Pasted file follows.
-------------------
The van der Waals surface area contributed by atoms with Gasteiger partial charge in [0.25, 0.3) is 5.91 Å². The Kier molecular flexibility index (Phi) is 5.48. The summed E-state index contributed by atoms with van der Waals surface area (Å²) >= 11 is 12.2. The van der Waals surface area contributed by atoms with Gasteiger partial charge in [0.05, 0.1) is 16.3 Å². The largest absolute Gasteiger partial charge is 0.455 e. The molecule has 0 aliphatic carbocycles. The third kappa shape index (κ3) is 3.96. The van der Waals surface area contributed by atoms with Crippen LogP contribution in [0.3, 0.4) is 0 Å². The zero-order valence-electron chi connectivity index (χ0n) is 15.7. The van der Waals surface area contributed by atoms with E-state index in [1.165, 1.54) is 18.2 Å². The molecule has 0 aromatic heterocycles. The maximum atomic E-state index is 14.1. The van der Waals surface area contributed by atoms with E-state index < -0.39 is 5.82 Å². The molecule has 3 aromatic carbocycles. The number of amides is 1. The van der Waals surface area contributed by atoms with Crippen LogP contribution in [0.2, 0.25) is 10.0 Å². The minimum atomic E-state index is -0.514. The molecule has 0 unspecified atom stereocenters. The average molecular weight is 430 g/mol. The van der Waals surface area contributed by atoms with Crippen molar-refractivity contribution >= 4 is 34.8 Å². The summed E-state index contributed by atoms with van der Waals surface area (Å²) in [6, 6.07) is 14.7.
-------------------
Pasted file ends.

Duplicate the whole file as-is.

The van der Waals surface area contributed by atoms with Gasteiger partial charge in [0.25, 0.3) is 5.91 Å². The Kier molecular flexibility index (Phi) is 5.48. The summed E-state index contributed by atoms with van der Waals surface area (Å²) >= 11 is 12.2. The van der Waals surface area contributed by atoms with Gasteiger partial charge in [0.05, 0.1) is 16.3 Å². The largest absolute Gasteiger partial charge is 0.455 e. The molecule has 0 aliphatic carbocycles. The third kappa shape index (κ3) is 3.96. The van der Waals surface area contributed by atoms with Crippen LogP contribution in [0.3, 0.4) is 0 Å². The zero-order valence-electron chi connectivity index (χ0n) is 15.7. The van der Waals surface area contributed by atoms with E-state index in [1.165, 1.54) is 18.2 Å². The molecule has 0 aromatic heterocycles. The maximum atomic E-state index is 14.1. The van der Waals surface area contributed by atoms with E-state index < -0.39 is 5.82 Å². The molecule has 3 aromatic carbocycles. The number of amides is 1. The van der Waals surface area contributed by atoms with Crippen LogP contribution in [0.2, 0.25) is 10.0 Å². The minimum atomic E-state index is -0.514. The molecule has 0 unspecified atom stereocenters. The average molecular weight is 430 g/mol. The van der Waals surface area contributed by atoms with Crippen molar-refractivity contribution >= 4 is 34.8 Å². The summed E-state index contributed by atoms with van der Waals surface area (Å²) in [6, 6.07) is 14.7.